Strong is the New 50
When it comes to your health and well-being, good nutrition and lifestyle habits should work hand in hand. Poor habits such as smoking, lack of exercise and inadequate diet can have a cumulative effect on our bodies as we age. It is important for adults to keep a healthy diet, as good eating habits can strengthen the immune system, improve your ability to recover from illness, help prevent chronic disease, and help maintain muscle health.
Starting at age 40, adults can lose up to 8% of their muscle mass per decade. After 70 years old, that rate may double. Advanced muscle loss, or sarcopenia, affects nearly 1 in 3 people over the age 50. Not only are muscles important for everyday physical tasks like picking things up, reaching for something, opening a jar or getting up off a chair, but healthy muscles are essential for organ function, skin health, immunity and your metabolism. In other words, maintaining muscle mass as you age is essential for prolonging a happy and healthy life.
The good news is that with the right steps you can help prevent or slow any muscle loss. While aging is natural, muscle loss doesn't have to be inevitable. Rebuilding muscle and strength can be achieved through a combination of strength exercises and a complete, balanced diet with sufficient protein.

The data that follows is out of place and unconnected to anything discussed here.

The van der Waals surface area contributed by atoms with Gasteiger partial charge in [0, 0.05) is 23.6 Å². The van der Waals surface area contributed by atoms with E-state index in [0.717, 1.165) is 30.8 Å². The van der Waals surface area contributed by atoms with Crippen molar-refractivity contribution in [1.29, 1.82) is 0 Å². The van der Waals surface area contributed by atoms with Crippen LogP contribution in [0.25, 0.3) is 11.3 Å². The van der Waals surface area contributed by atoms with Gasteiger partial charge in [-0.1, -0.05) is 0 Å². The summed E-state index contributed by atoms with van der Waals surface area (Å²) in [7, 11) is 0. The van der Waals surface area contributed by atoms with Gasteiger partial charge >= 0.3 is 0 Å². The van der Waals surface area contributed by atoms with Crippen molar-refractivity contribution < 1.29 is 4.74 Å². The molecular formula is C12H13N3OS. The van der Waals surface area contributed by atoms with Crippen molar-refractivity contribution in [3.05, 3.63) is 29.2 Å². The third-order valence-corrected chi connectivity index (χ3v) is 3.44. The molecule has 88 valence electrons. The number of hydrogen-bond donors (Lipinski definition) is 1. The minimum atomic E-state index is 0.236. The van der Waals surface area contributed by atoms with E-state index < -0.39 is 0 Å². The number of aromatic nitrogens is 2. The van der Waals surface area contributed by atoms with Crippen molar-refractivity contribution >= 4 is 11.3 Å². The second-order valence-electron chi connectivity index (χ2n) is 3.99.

Here are five facts to keep in mind about your muscles in your 40's, 50's, 60's and beyond.
What to know about maintaining your muscles as you get older, the good news is muscle loss can be reversed.
Muscle loss becomes a reality when you hit 40 years old, where you can start to lose up to 8% per decade. This loss translates to about 15% of your body's muscle by 70 years old.
- Muscles play a key role in movement, including balance and posture, and the body's metabolism.
- They can control how tired or energized you feel, and can even impact things like your body's oxygen consumption.
That's why it's important to start thinking about the health of muscles, similar to how we look at things like bone health.
Studies have shown that your hand grip firmness is accurate more than your blood pressure when it comes to assessing muscle strength or your ability to recover from a hospital stay and quality of life.
So how do you test your grip strength? Some healthcare facilities may have grip meters, but it can be as simple as opening a jar, squeezing an orange or noticing the firmness of your handshake. If you detect a difference in your strength, it may be time to do something.
it's never too late to regain muscle and strength. It can be achieved through a combination of strength exercises and a complete, balanced diet with sufficient protein.
It's important to stay well-nourished at your age especially if you're a senior, you also need to ensure that you eat well and get the recommended amount of protein for your activity level, for the good sources of protein is from lean meats, eggs and beans.
5. Talk to your healthcare provider about nutrition, to reduce the loss of muscle mass and strength
Current dietary recommendations suggest that adults eat 0.36 grams of protein per day for every pound they weigh. That's about 56 grams for men and 46 for women. But some experts recommend getting almost twice that amount as you age1, especially if you're recovering from surgery, battling an illness or are malnourished.
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